Who knew an internship could have such an impact on a college student? Not me! My name is Emily Wilburn, and I had the privilege of interning for Growing Leaders this summer. I am a rising senior at Appalachian State University in Boone, North Carolina. I am majoring in Business Management and Entrepreneurship with a minor in Non-Profit Management. Throughout

Follow @TimElmore My friend Greg Doss is an educator. He recently told me about Annie, a high school student who was ranked among the top five in her class. She always wanted to know who was ranked above her and how they could possibly be taking more A.P. classes than she was. It didn’t surprise me to learn that Annie never

Follow @TimElmore I just dropped my son off at college, as a transfer student, in California. He studied for two years at a local community college and is now off to finish his degree. What’s interesting is, he’s heading out just as many college boards are contemplating their futures. Some educational experts predict loads of universities won’t be around in twenty

If you have your ear to the ground at all these days, you've heard of the significance of stories among students. Narrative has replaced so many forms of argument and persuasion. I wonder, however, if you've ever discovered why? Further, have you read how telling stories actually cultivates empathy in students? A new neuroscience study may explain why telling stories builds empathy and

Click Here to Listen Recently I had the great privilege to discuss with Tim Spiker, who has served as a key note speaker, author, leadership coach, small group facilitator, researcher (both qualitative and quantitative), and in-house leader development manager. Here are a few notes from our discussion. I hope you enjoy the conversation as much as I did. Your recent book Who Not What

Follow @TimElmore I just read a fascinating study published by Education Professor Linda Darling-Hammond at Stanford University. The study demonstrates that U.S. faculties have a more difficult job and work under more challenging conditions than teachers in other industrialized nations. Hmmm. Imagine that. You and I both know that for years, educators have observed international test results as a gauge to measure

Follow @TimElmore Yesterday, I explained the term, “over-functioning parent.” It’s relatively new to our daily language but has been around for a long time. It’s a euphemism for the mom or dad who is overactive during their kid’s childhood… forgetting they’re raising a future adult. We adults have been guilty of over-functioning, even if we’re not parents. You and I make up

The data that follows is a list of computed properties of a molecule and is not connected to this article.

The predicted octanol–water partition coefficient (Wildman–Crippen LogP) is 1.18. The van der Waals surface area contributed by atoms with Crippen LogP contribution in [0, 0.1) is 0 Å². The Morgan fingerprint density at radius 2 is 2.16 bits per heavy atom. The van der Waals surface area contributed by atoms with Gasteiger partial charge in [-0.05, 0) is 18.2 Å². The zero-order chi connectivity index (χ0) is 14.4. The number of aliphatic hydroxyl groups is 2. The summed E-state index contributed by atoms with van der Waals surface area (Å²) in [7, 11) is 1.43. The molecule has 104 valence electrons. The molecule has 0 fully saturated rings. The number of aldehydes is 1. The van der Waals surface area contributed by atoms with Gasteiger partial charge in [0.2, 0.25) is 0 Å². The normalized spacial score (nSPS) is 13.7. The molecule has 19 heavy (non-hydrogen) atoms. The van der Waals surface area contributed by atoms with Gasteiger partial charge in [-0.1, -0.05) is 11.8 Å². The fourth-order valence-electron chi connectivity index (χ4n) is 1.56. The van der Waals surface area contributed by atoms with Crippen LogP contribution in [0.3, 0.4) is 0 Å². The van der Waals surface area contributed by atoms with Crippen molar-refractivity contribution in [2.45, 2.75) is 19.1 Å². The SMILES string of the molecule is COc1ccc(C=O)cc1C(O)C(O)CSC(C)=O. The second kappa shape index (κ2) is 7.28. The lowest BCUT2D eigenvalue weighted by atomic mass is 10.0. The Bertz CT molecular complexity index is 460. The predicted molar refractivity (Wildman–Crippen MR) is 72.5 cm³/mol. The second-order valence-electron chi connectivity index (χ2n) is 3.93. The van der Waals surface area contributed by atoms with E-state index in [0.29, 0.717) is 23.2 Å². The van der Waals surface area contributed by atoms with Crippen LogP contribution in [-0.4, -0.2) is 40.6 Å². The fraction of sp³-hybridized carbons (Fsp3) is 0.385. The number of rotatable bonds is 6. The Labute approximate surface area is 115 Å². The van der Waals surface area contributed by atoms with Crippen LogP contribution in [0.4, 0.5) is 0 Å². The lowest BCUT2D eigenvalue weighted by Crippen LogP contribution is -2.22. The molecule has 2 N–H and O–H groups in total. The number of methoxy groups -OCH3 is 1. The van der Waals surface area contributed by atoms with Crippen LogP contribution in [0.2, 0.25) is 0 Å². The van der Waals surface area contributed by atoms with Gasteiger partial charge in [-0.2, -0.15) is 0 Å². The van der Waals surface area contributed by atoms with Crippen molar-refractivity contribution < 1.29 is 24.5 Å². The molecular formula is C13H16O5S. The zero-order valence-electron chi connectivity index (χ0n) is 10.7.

Follow @TimElmore Have you heard the term “over-functioning parents”? It’s relatively new to our daily language but has been around for a long time. It’s a euphemism for the mom or dad who is overactive during their kid’s childhood… forgetting they’re raising a future adult. Over-functioning is simply the predisposition to do too much for our children, to intervene and remove common

Follow @TimElmore Research has just been released that confirms what so many parents, teachers, coaches and youth workers have been saying to kids for years now. According to TIME journalist Maia Szalavitz, in an article entitled “Self-Disciplined People are Happier (and Not as Deprived as You Think),” there is a direct link between self-discipline and fulfillment: “…researchers found a strong connection between higher

Follow @TimElmore The following is a terrific guest post from Renee Robinson. She is a mother who puts boundaries on some of the electronics her sons request. Her kids still enjoy the digital world, but it’s a servant, not a master. While I write blogs for educators and coaches, I recognize many of you are parents, too. Enjoy the letter she

Ashley Moore, a friend of mine, just told me about a couple of her college classmates, Casey and Dana, who started a nonprofit organization with a most unusual mission. In fact, you may find it hard to believe. Casey and Dana launched a summer program called the Society for Humanitarian Archaeological Research and Exploration, or “SHARE.” Their primary work is to sponsor

Alison Owen didn’t expect to tear up when she opened her 11-year-old son Charlie’s standardized test results on Monday, but that’s exactly what she did. “It made me cry,” she said to a TODAY reporter. Accompanying the results was a letter from members of the faculty at Charlie’s school, Barrowford Primary School in the U.K., reminding students that there were more

Follow @TimElmore Many of us as parents have a new score card we use to evaluate our success. How we keep score, however, makes all the difference: 1. Parent scorecard: A win is providing ease and comfort for our kids. We never had instructive models or memories ourselves. It may be that we tend to do this because it’s the only way we know.

Today, I further delve into a series on students and morality. While some behaviors are improving among teens and young adults, morality is on a slippery decline. My last post revealed five troubling sources for students' morals today: Morals are determined by results or consequences. Morals are determined by pleasure or happiness. Morals are determined by reputation or appearance. Morals are determined by context or environment. Morals